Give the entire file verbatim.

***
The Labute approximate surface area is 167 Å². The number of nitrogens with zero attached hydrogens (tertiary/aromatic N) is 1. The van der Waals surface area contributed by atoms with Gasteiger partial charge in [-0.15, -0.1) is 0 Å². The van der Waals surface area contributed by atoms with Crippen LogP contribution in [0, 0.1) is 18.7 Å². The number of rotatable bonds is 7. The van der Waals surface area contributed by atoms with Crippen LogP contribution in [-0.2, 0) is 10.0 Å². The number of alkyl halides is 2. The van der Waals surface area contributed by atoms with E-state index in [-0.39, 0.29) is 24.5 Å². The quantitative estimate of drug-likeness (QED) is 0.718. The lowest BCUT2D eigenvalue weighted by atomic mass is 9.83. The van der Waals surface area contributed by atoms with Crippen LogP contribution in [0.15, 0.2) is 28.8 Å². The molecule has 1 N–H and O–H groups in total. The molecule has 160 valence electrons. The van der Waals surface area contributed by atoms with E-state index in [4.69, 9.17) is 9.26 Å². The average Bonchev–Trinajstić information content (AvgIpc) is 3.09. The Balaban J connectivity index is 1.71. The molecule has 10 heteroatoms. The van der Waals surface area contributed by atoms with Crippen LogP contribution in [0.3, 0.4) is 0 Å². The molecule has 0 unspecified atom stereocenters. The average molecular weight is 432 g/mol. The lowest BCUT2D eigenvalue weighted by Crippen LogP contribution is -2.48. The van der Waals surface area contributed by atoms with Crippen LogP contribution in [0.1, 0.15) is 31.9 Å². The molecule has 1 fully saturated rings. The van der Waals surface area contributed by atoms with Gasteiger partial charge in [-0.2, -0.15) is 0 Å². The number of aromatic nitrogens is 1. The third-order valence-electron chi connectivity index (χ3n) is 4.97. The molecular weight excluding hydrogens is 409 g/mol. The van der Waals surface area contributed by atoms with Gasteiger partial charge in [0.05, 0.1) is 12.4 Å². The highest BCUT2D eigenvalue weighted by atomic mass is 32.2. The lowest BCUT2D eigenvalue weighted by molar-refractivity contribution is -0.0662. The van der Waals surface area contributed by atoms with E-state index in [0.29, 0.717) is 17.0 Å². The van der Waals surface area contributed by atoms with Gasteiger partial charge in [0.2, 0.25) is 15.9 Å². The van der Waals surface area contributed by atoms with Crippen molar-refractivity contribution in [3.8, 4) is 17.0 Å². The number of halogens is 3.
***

The Labute approximate surface area is 167 Å². The number of nitrogens with zero attached hydrogens (tertiary/aromatic N) is 1. The van der Waals surface area contributed by atoms with Gasteiger partial charge in [-0.15, -0.1) is 0 Å². The van der Waals surface area contributed by atoms with Crippen LogP contribution in [0, 0.1) is 18.7 Å². The number of rotatable bonds is 7. The van der Waals surface area contributed by atoms with Crippen LogP contribution in [-0.2, 0) is 10.0 Å². The number of alkyl halides is 2. The van der Waals surface area contributed by atoms with E-state index in [-0.39, 0.29) is 24.5 Å². The quantitative estimate of drug-likeness (QED) is 0.718. The lowest BCUT2D eigenvalue weighted by atomic mass is 9.83. The van der Waals surface area contributed by atoms with Crippen LogP contribution in [0.15, 0.2) is 28.8 Å². The molecule has 1 N–H and O–H groups in total. The molecule has 160 valence electrons. The van der Waals surface area contributed by atoms with E-state index in [4.69, 9.17) is 9.26 Å². The average Bonchev–Trinajstić information content (AvgIpc) is 3.09. The Balaban J connectivity index is 1.71. The molecule has 10 heteroatoms. The van der Waals surface area contributed by atoms with Crippen LogP contribution in [0.3, 0.4) is 0 Å². The molecule has 0 unspecified atom stereocenters. The average molecular weight is 432 g/mol. The lowest BCUT2D eigenvalue weighted by Crippen LogP contribution is -2.48. The van der Waals surface area contributed by atoms with Crippen LogP contribution in [0.1, 0.15) is 31.9 Å². The molecule has 1 fully saturated rings. The van der Waals surface area contributed by atoms with Gasteiger partial charge in [-0.2, -0.15) is 0 Å². The number of aromatic nitrogens is 1. The third-order valence-electron chi connectivity index (χ3n) is 4.97. The molecular weight excluding hydrogens is 409 g/mol. The van der Waals surface area contributed by atoms with Gasteiger partial charge in [0.05, 0.1) is 12.4 Å². The highest BCUT2D eigenvalue weighted by atomic mass is 32.2. The lowest BCUT2D eigenvalue weighted by molar-refractivity contribution is -0.0662. The van der Waals surface area contributed by atoms with E-state index in [0.29, 0.717) is 17.0 Å². The van der Waals surface area contributed by atoms with Gasteiger partial charge in [0.2, 0.25) is 15.9 Å². The van der Waals surface area contributed by atoms with Crippen molar-refractivity contribution in [3.8, 4) is 17.0 Å². The number of halogens is 3.